Macbeth As Guilty Of His Fate

1605 WordsMar 15, 20167 Pages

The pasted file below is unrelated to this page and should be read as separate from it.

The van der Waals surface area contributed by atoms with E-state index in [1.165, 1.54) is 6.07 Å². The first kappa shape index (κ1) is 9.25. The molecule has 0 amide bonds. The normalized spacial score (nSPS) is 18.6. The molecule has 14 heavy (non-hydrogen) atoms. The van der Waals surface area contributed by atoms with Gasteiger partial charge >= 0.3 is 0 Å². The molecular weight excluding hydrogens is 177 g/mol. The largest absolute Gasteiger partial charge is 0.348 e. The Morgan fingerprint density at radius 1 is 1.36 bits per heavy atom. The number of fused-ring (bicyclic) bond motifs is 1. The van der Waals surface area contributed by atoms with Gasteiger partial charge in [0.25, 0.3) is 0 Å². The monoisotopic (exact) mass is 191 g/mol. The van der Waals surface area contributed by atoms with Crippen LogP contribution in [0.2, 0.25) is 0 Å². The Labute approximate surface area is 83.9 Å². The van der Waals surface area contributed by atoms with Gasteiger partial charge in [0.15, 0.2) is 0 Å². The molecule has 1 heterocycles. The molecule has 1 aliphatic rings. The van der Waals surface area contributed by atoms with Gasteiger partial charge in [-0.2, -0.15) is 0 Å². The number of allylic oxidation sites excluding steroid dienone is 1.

Macbeth is as guilty of his fate as a man under the influence is guilty to drive off his family from a cliff, to their demise. It is only on him that the guilt lies for he is the one and only at the helm of events. Of course you could take into account the booze in the man, and the prophecy that rotten the mind of Macbeth. Nevertheless, no matter the influence, free will was present, and therefore no one is to blame, but that who chooses. The man could have said no to the bottle, and Macbeth could have said no to his fate. You see Macbeth was a prisoner, chained by the compassionate praises he receives from his brothers in arms, and fellow noblemen. He is a vicious dog on a weakened leash. The three witches did not let Macbeth’s fate be known to him. They solely gave a mad man the excuse he needs to act upon his true nature. To fight off the good in him with the belief he has no other option than to give in. Macbeth choose to believe in the prophecies as facts because that is what he covets, not because that was his fate, but because of greed. When Macbeth first encounter the three weird sisters and heard their prophecies both him and Banquo were surprised, but in spite of their initial reactions they jest, and found their recently told fortune foolish. It was until one of the three prophecies came true, “All hail, Macbeth! hail to thee, thane of Cawdor!,” that those three sisters were not as humorous anymore (5). The witches have the power to see a future but
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